I belong to a listserv group, one I‘ve been dropping in and out of for about 14 years. Over the years I have had face-to-face meeting with eight other members, all without the least shred of disappointment. In fact, all the meetings have been more pleasant than I could have hoped for, and I look forward to more in the future. Though I cannot say if their response was the same as mine, my gut tells me that, generally, it was.
I dropped back in a week or so before Christmas after a 6-7 month hiatus. A few days later one of the group, a long-time member – and one I have met and look forward to meeting again soon – related a tragic incident concerning a workmate, one that I will not repeat, though you will have to trust me when I say that if it happened to someone close to you there would be no question that you’d agree that it was bad. More than several people responded, and most mentioned either “pray” or “prayer.”
For the healing of wounds and remediable diseases, I always hope that there are doctors who will do what is required to fix what’s broken. But for the movement of mountains, the raising of the dead and favorable conclusions to sporting events, who, pray tell, do you ask? To whom do you direct your entreaties? A god? The ether? The diviner at the corner tossing yarrow stalks? I’m afraid I just don’t get the deal.
I grew up in Philadelphia, a young Catholic Phillies fan, and while I still follow the Phils from wherever I am, the Catholic has been, thankfully, effectively shucked, a great weight lifted and cast off. But as a kid who still believed in God, I often watched the Phils leadoff batter, the Cuban Antonio “Tony” Taylor (8) – he left his home during the reign of Fulgencio Batista who subsequently left Cuba hours before Meyer Lansky, and a week before godless Fidel marched victorious into Havana – preceded each at-bat by standing at religious attention, solemnly bowing his helmeted head and praying over his bat, rapidly blessing himself then stepping into the batter’s box. This very public entreaty didn’t sit well with me, since I believed he was probably praying for a base hit. One of the few mysteries I had, by then, deciphered allowed me to firmly believe that God, if he/she was worth a hoot, had better sense than to walk on to a baseball field and choose one side over another. Some things are best left to ‘this world.’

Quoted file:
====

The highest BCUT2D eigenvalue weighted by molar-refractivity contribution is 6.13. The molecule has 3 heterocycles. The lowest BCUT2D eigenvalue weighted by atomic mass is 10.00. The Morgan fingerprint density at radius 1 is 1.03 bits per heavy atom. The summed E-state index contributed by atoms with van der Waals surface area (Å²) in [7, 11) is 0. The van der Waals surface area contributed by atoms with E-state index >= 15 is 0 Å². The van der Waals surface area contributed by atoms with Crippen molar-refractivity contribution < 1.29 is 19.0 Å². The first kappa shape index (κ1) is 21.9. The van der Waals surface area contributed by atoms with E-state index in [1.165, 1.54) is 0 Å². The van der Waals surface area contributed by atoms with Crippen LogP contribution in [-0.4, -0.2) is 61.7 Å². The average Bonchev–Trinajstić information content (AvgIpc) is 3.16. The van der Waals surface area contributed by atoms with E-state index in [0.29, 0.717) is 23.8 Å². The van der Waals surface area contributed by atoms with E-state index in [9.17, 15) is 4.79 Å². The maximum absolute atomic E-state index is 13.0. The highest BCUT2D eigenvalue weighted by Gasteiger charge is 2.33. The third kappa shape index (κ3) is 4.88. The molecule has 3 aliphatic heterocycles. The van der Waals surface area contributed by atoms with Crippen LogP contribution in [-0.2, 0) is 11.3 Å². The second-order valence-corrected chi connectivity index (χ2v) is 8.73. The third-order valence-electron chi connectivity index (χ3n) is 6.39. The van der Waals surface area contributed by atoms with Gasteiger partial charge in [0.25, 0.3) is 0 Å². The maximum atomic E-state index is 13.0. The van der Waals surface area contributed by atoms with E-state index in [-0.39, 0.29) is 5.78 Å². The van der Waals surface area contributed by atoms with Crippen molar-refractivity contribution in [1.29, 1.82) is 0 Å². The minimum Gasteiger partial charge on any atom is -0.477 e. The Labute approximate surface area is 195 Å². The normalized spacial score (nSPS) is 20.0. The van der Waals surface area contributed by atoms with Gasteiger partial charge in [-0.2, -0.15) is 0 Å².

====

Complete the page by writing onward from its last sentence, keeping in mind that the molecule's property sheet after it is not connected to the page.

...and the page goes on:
Though my disbelief in divine intercession hasn’t changed, I think that possibly I had Tony Taylor’s intentions wrong, that his prayers had nothing to do with getting on base and everything to do with not getting killed by a bean ball, and that just in case he were, he was asking for forgiveness for whatever sins he’d believed he’d committed, within and without baseball, stolen bases aside. My mother thought that his prayerful displays made him a better player and, by godly association, a better man. I knew him as a great second baseman, and, though I believed he was also a pretty good guy, I didn’t see that it had anything to do with his pre-bat beseeching. I wanted to tell my mother that I believed that, for the good of the game, God didn’t take sides and that praying just slowed things down, that there was no reason to believe that God favored Catholics, and that if that were the case someone would have already worked up that stat, which would have made it mandatory for every contract to include a conversion clause. Hadn’t she heard of the amazing Jew Sandy Koufax? But I kept my mouth shut, since I was not yet twelve and though I had strong doubts, I hadn’t yet worked out the vocabulary of dueling with adults, even if I was correct.
Big life issues seem to always lead me back to baseball, and in this case, to Tony Taylor, and his inexorable attempts to bring God into the game. I cannot imagine using prayer to petition an entity that would have influence on any sort of earthly outcome. It’s not that I begrudge anyone’s belief in a god or a higher power. It’s just that I don’t have any special insights to say it’s so, and therefore I have to stick to the very human hope. This doesn’t cause me any palm wringing or shortness of breath, no heart palpitations, or anything that would change the way I conduct my life. Bad things happen, and if they haven’t happened to you yet, rest assured that they will. It’s the price of the ticket. The tragedy that got me writing this is really a tough one. But life’s full of them, each day, every day, Christmas or Bloomsday. I always heartily hope for favorable results, but when it comes to prayer and praying, well, I just don’t know what to do with that. Then again, Tony Taylor is seventy-three years old (as is Sandy Koufax), and has yet to be killed by a bean ball. So, I guess you can say that his prayers were answered, unless, of course he was actually praying for base hits; he had a career batting average of .261, which is only slightly better than one out of four. Good enough for baseball, but prayer is a wholly other game.